New BU Initiative on Cities Study Shows Most Mayors Worried about 2020 US Census Undercounting Residents
Survey finds many city leaders taking action to increase participation
With the US Census Bureau ending all counting efforts for the 2020 census on September 30, a month earlier than planned, a large majority of America’s mayors are concerned that their city’s population will be undercounted.
Mayors fear that undercounting will negatively affect both fair representation and federal funding levels, according to the 2020 Menino Survey of Mayors conducted by Boston University’s Initiative on Cities (IoC) and released Tuesday. And many of those mayors are taking action, including advertising, forming task forces, and earmarking money and staff to increase citizen participation in the census, the survey found.
“The census is tremendously important because it affects how we are represented as citizens in our communities and the funding that our governments get for all sorts of really important programs,” says study lead author Maxwell Palmer, a College of Arts & Sciences assistant professor of political science. “For every person undercounted in the census, your city and/or state is going to get less money from the federal government to spend in your community, and that’s going to affect our economies and the services that people receive, and it’s going to last for the next 10 years, until the next census.”
The IoC’s annual survey collects data from interviews with more than 100 mayors across the country about their most pressing concerns and expectations for the future. This year, the seventh, the IoC surveyed 130 mayors from cities, large and small, with a minimum of 75,000 residents. Founded by the late longtime Boston mayor Thomas M. Menino (Hon.’01) and Graham Wilson, a CAS professor of political science and IoC codirector, the survey does not identify the mayors who were interviewed or their cities.
Some 125 mayors answered questions about the census, and those results are being reported first because of timeliness. Other reports generated by the survey will be released in the months to come, focusing on the impact of the COVID-19 pandemic, policing and protests, and parks and greenspace, the latter report coauthored with the Trust for Public Land.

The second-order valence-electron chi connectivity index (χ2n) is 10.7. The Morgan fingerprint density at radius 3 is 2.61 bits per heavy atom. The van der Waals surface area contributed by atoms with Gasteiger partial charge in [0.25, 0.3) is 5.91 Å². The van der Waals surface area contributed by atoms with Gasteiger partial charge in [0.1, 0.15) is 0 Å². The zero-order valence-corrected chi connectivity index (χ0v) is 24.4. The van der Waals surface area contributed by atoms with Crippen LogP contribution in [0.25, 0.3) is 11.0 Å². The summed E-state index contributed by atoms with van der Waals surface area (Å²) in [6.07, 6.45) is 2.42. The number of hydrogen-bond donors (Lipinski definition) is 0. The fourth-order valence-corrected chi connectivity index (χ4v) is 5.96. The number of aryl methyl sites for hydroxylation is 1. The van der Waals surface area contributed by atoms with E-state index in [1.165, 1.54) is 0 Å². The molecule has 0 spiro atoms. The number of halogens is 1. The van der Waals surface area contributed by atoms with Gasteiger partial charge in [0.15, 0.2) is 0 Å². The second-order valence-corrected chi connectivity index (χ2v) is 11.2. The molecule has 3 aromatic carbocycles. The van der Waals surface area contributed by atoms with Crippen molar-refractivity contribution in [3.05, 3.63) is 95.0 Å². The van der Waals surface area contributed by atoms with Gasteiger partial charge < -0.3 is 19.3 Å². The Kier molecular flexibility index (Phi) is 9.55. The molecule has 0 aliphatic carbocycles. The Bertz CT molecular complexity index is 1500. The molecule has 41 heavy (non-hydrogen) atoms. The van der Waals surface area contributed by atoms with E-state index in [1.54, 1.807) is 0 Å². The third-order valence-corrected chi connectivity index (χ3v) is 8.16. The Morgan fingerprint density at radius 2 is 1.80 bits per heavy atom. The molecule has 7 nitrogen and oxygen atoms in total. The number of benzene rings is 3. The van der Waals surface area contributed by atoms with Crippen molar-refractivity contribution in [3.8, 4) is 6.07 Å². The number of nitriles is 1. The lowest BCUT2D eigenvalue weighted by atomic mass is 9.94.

Regarding the census, mayors are concerned because the results are also used to determine congressional redistricting and representation in state legislatures, as well as for city councils, school committees, and other bodies within cities. Critically, the census also shapes funding for federal programs that are apportioned based on population, among them healthcare, education, highways, and low-income assistance such as the Supplemental Nutrition Assistance Program (SNAP).
Some 82 percent of mayors surveyed reported being either “very” or “somewhat” concerned about undercounting of their constituents, and only 6 percent were “not concerned at all.” While there was some partisan difference in the results, with 19 percent of Republican mayors “not concerned at all” compared to 4 percent of Democrats, a large majority of Republicans mayors were still “very” or “somewhat” concerned.
“They really are paying very close attention to this,” Palmer says. “They’ve cared about this in the past, but this year they face two unique challenges that are really complicating the census.”